In the early 1980s, some of us citizen-activists pushed for annual Mille Lacs fisheries assessments. That ultimately led to the DNR’s Large Lake Sampling Program, which includes annual surveys on Minnesota’s 11 largest lakes.
Sure, given clearer water and other possible influences on walleye numbers in the DNR’s 32 in-shore nets (typically shallower than 15 feet), Fisheries crews could place a few new nets in 20 to 25 feet, short distances beyond some in-shore nets, to observe whatever differences and to satisfy local curiosities.
Normally, the annual fish-population assessments show managers year-class strength, age and size trends, and overall population trends. Any 10-year period normally brings wide fluctuations in year-class strengths, forage abundance, and much more, depending on Mother Nature’s whims. In any assessment-netting season, even with the same fish population, the net catches might vary significantly, depending on weather and water conditions. Outside the horrible Mille Lacs co-management system, that’s a given and no big deal.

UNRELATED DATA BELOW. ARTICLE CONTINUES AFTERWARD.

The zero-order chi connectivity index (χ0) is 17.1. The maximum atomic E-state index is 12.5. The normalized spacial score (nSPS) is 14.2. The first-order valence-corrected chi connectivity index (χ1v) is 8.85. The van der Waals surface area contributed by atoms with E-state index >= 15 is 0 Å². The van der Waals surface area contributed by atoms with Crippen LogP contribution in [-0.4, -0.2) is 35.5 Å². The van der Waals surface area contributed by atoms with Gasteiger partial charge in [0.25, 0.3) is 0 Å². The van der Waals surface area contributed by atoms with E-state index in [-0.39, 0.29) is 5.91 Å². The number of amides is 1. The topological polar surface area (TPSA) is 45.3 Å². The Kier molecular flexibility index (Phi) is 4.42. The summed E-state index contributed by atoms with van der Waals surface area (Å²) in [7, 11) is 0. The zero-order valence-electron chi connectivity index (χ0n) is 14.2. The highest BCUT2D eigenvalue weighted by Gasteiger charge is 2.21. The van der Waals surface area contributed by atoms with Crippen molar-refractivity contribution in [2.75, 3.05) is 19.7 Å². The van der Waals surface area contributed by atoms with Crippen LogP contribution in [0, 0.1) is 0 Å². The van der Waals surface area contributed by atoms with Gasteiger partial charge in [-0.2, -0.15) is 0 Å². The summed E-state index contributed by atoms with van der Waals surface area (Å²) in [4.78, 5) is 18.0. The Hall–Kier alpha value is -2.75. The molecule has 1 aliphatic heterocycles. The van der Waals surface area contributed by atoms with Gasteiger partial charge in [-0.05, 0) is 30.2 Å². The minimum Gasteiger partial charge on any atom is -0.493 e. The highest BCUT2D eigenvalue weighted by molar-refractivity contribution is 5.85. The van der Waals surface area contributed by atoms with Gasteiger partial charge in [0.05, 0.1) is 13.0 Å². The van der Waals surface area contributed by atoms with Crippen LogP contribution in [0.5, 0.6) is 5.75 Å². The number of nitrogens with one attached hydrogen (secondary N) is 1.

Even with new quandaries and questions about invasive species, water clarity, the food chain, and whatever, fisheries managers would typically sit back and see where things level off after a decade. But under the state-tribal co-management’s political quota system, normal fisheries science and trend-watching get scrapped in favor of radical reactions.
Mille Lacs creel surveys began in 1958. They provide info about fish species, numbers, and sizes anglers catch, keep, and release. Like other assessment tools, the random creel surveys cannot yield precise to-the-pound management data. But under the corrosive state-tribal co-management system, they can shut down sport angling on a healthy-enough fishery.